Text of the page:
Fishing with Kids | Great Days Outdoors

These timely tips will help your children have lots more fun on fishing trips. 

“Oh my goodness,” my husband, Brett, yelled. “Look at the size of that fish!”

Neither of us could believe our eyes. Our son, Ethan, who was six-years-old at the time, had just reeled in an eight-pound bass. Ethan was all smiles. The large bass was by far the biggest fish he’d ever caught, and he did it all by himself.




Ethan Mallory shows off his nice 8-pound-bass that he reeled in all by himself. Photo by Stephanie Mallory

We’d taken Ethan fishing at Brett’s uncle’s farm pond many times since he was a toddler. He’d never caught more than small bass and bream until the day of the big fish. Although catching the huge bass that day added to the enjoyment, his good time has never been defined by the size fish he caught. Like most children, Ethan just loves the experience. He loves being outside and spending time with his friends and family around the water. No school work, no chores, no sports to get in the way of a day outdoors with Mom and Dad.   

Now we have four children, and we enjoy taking all four of them fishing at Uncle Jimmy’s pond. We also enjoy fishing at my parents’ lake house on Smith Lake.

As we’ve discovered, fishing is the perfect way to enjoy the wild outdoors with our children. It doesn’t require a ton of gear or getting up super early in the morning. Kids don’t necessarily have to remain quiet or still the entire time. They can take breaks when they want and enjoy snacks and drinks when they get hungry or thirsty.




Over the years, we’ve learned a few tips for making our family fishing trips fun for everyone. Fun is key here. If your children don’t have a good time the first time they go fishing with you, most likely they won’t want to go again. The pressure is on, but luckily a successful trip is possible if you keep a few things in mind.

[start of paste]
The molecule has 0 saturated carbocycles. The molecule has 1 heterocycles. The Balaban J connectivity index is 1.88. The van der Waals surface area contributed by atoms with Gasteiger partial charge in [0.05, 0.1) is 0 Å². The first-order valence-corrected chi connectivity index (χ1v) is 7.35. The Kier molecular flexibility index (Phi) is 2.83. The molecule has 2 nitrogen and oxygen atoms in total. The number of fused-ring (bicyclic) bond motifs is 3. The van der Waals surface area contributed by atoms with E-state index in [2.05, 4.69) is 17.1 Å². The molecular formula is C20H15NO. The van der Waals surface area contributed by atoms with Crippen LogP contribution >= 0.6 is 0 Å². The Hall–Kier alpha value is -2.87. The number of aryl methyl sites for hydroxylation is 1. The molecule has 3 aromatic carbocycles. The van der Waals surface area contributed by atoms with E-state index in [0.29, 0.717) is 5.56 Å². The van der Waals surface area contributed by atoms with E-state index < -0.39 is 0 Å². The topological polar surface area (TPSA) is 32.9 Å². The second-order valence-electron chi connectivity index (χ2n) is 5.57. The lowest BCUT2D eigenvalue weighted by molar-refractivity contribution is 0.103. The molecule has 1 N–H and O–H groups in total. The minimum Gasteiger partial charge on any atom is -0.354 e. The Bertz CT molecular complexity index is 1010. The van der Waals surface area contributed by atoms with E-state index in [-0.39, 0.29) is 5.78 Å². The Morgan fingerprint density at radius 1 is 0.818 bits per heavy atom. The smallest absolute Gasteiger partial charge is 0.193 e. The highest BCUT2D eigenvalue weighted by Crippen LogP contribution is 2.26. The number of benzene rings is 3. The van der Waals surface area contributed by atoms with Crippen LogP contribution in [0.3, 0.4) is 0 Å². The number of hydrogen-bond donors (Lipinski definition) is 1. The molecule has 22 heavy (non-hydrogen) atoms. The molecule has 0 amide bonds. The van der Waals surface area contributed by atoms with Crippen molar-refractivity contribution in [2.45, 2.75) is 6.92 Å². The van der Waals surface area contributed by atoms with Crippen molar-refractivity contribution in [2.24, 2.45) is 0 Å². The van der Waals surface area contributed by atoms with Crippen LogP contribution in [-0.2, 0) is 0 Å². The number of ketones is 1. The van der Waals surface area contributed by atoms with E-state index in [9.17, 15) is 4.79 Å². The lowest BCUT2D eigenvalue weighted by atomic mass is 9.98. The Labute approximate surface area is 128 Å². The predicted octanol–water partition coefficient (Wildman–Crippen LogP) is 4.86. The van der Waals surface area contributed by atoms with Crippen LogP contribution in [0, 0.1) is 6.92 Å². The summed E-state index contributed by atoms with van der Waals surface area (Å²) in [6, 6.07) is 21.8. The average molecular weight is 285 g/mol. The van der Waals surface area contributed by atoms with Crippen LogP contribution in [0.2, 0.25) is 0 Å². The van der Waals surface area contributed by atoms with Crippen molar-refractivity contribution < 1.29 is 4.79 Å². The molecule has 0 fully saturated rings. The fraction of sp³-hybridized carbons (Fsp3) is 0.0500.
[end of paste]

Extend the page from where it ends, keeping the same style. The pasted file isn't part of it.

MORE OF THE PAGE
When teaching children to fish, simple is best. Start off fishing for panfish because they’re easier to catch. When they’re young, children don’t care as much about the size of the fish as they do about the number of fish they catch. The more fish they catch, the less likely they’ll become bored, and the more fun they’ll have.

Brett Mallory gives his son, Ethan, some fishing tips. Photo by Stephanie Mallory.

 

Here are a few additional tips for fishing with your children:

  • Start off fishing from shore. Young children are less likely to get bored while on land than in a boat because they can run and play when they need a break. You also don’t have to worry about docking the boat for frequent bathroom trips.
  • Use live bait. It’s more interesting for children. My four-year-old Ransom loves nothing better than playing with a carton full of worms. Crickets make for a good time, too.
  • Start off using light tackle with a bobber. Watching the bobber get pulled under the water adds to the excitement and gives them something to focus on.
  • Praise your children often. The more encouragement you give your children, the more they will enjoy the experience. If they bait the hook themselves or make a good cast, let them know that you’re proud of them and they’re on the right track to honing their angling skills.
  • Patiently teach skills. If you get ill or frustrated with your children, you lessen their enjoyment. Remember, it’s all about fun. If you catch a fish, great. If not, so what?
  • Don’t do everything for your children. Gradually teach them the skills they need until they are proficient and confident with their abilities.
  • Remember safety and comfort are essential to everyone’s good time. Bring snacks, sunscreen, hats, sunglasses, drinks, bug repellent and a first-aid kit. If you’re fishing from a boat, make sure everyone is wearing a life vest (PDF). If you’re fishing from the bank, make sure young children are wearing their life vests.




Remember these tips for a fun day of fishing with your children. Also keep in mind that Alabama’s Department of Wildlife and Freshwater Fisheries holds Community (Kids’) Fishing Programs throughout the state. The Community Fishing Program provides fishing opportunities for many who do not have such opportunities. Look here for more information.

 

 

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